"Self-sabotage is when we say we want something and then go about making sure it doesn't happen." Alyce P. Cornyn-Selby
Succinctly, self-sabotage is any action that gets in the way of achieving your goals. You could call it putting obstacles in your own way or self-defeating behaviour; it’s as though you are making sure that something doesn’t happen. There are lots of ways that we self-sabotage including procrastination, stress eating, or self-medication with alcohol or drugs. Many people may not even know that they are doing it. In the latest blog from Becoming Aware, we look at what it is, signs that you are self-sabotaging, why you do it and ways of overcoming it.
Signs Of Self-Sabotage
· Not being motivated, or feeling as though you can’t be bothered when you are about to do something important
· You don’t consider yourself good enough to achieve your goal
· Negativity – you always seem to have something negative to say
· Overindulgence – anything done to excess to mask unpleasant feelings
· Feeling worthless and inadequate – questioning the purpose of life
· Procrastination – delaying or postponing things, or waiting until the problem gets worse before you deal with it
· Uttering the phrase, “Why do I do this to my self?”
There appears to be an inner voice that casts doubts on our abilities and undermines our desires filling our minds with critical self-analysis, which leads to us being suspicious of not only ourselves but also of those around us. Ultimately these self-sabotaging thoughts hold us back and steer us away from our goals. You want something, but somehow you never accomplish it.
Why Do We Self-Sabotage?
· Self-worth – you don’t deserve to be successful or happy
· Fear of success – unable to imagine what this will look like
· Imposter syndrome – you’ll be caught out as a fraud if you are successful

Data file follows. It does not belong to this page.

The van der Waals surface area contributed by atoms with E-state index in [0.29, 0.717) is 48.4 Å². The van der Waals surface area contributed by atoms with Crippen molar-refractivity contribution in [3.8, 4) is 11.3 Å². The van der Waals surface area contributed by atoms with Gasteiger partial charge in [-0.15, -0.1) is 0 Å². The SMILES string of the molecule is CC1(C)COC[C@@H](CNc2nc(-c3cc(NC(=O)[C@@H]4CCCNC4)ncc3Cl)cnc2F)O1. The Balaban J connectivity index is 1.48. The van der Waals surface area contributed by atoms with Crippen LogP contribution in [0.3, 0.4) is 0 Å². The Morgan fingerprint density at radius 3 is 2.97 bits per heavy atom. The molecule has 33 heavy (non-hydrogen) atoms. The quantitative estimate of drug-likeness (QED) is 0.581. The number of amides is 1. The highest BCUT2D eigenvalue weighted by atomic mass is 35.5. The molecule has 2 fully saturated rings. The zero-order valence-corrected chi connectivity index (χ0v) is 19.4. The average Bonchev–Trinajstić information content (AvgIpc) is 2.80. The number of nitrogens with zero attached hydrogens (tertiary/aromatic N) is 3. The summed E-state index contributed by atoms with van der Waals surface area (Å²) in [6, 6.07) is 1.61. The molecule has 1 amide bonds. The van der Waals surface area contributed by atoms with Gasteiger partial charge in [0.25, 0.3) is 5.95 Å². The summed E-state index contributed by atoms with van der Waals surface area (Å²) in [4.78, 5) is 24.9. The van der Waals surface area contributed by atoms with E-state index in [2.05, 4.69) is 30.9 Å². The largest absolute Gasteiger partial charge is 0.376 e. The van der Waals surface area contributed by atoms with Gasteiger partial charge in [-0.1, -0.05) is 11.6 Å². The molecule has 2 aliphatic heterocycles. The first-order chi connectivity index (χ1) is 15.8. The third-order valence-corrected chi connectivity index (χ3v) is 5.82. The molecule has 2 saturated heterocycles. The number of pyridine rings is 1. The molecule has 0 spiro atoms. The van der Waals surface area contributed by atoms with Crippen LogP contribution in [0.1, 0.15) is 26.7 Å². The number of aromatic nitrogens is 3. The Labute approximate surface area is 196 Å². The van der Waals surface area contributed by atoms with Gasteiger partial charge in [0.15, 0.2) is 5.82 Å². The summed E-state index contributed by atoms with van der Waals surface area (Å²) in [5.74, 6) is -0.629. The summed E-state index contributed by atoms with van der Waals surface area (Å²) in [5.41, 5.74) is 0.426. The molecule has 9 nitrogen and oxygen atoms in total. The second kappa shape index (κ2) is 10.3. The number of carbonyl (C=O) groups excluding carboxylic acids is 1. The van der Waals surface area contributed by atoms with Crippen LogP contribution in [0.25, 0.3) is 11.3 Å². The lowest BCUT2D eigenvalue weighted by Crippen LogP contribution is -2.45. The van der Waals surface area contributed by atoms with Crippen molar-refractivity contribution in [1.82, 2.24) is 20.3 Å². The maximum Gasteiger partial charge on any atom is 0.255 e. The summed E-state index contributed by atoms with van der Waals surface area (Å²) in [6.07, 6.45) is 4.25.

· Scapegoat - taking personal blame for our failures
· Familiarity – you are used to failure
· Not wanting to get out of your comfort zone and sticking with what you know
· Fear of failure
· Worrying about what other people think or being judged
There are many reasons why you may self-sabotage and it affects everything that you do including personal goals, projects at work and relationships. In the latter you may fear closeness and intimacy or rejection. Fearing success can lead you to set yourself up to fail, so that you don’t fall flat on your face if you don’t succeed.
How To Stop Self- Sabotage
Unfortunately there is no ‘one size fits all’ when it comes to self-sabotage and the solution will differ depending on the area of self-sabotage.
· Take responsibility
· Identify the root causes
· Don’t think of your mistakes, concentrate on things you got right
· Work on your self-discipline
· Get more organised – manage your time better
· Practice self-awareness and mindfulness
· Surround yourself with open and honest people
· Get sufficient rest so your think more clearly
· Remind yourself that you are good enough
· Break tasks up, and do them one step at a time so that they are more manageable
· Seek professional help
You must personally take control of your actions, which means taking responsibility for your life, speaking up, expressing how you feel, facing your fears, starting to say ’no’ and being proactive. If you can understand why something is happening, it might help you deal with it more easily and it may be worth looking at your past to identify a connection.
Self-sabotage can certainly make your life unhappy. It may be the case that your feelings of inadequacy are so firmly instilled that you do need professional help and there is nothing wrong in that. In fact, there’s strength in realising that you actually do need help.
What To Do Next
If you feel self-sabotaging behaviour is stopping you from achieving your goals, contact Karen at Becoming Aware on 07766 427966 for a free without obligation chat or email firstname.lastname@example.org
Karen is a qualified and experienced Emotional Healing & Wellbeing Practitioner and has helped many people break their self-sabotaging mindset.